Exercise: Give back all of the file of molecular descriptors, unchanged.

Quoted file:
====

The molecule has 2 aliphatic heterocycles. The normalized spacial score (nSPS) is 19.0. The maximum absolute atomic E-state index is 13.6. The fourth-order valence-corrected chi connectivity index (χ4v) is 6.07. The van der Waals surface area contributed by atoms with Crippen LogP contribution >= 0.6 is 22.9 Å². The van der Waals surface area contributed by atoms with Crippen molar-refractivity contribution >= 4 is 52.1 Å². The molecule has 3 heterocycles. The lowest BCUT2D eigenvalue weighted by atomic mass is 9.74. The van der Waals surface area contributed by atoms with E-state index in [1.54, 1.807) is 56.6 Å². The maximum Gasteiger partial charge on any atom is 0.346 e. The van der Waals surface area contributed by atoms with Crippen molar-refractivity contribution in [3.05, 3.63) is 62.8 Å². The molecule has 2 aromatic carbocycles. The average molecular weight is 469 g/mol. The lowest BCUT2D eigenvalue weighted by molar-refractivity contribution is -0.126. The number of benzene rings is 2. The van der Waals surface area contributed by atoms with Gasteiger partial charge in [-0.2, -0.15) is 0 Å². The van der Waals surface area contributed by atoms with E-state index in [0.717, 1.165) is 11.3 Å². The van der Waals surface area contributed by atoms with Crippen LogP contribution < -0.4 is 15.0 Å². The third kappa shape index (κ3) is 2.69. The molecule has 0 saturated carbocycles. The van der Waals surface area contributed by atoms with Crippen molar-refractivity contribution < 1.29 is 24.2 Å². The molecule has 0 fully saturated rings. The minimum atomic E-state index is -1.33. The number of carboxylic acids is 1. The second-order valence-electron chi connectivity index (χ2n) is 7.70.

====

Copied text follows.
The molecule has 2 aliphatic heterocycles. The normalized spacial score (nSPS) is 19.0. The maximum absolute atomic E-state index is 13.6. The fourth-order valence-corrected chi connectivity index (χ4v) is 6.07. The van der Waals surface area contributed by atoms with Crippen LogP contribution >= 0.6 is 22.9 Å². The van der Waals surface area contributed by atoms with Crippen molar-refractivity contribution >= 4 is 52.1 Å². The molecule has 3 heterocycles. The lowest BCUT2D eigenvalue weighted by atomic mass is 9.74. The van der Waals surface area contributed by atoms with E-state index in [1.54, 1.807) is 56.6 Å². The maximum Gasteiger partial charge on any atom is 0.346 e. The van der Waals surface area contributed by atoms with Crippen molar-refractivity contribution in [3.05, 3.63) is 62.8 Å². The molecule has 2 aromatic carbocycles. The average molecular weight is 469 g/mol. The lowest BCUT2D eigenvalue weighted by molar-refractivity contribution is -0.126. The number of benzene rings is 2. The van der Waals surface area contributed by atoms with Gasteiger partial charge in [-0.2, -0.15) is 0 Å². The van der Waals surface area contributed by atoms with E-state index in [0.717, 1.165) is 11.3 Å². The van der Waals surface area contributed by atoms with Crippen LogP contribution < -0.4 is 15.0 Å². The third kappa shape index (κ3) is 2.69. The molecule has 0 saturated carbocycles. The van der Waals surface area contributed by atoms with Crippen molar-refractivity contribution < 1.29 is 24.2 Å². The molecule has 0 fully saturated rings. The minimum atomic E-state index is -1.33. The number of carboxylic acids is 1. The second-order valence-electron chi connectivity index (χ2n) is 7.70.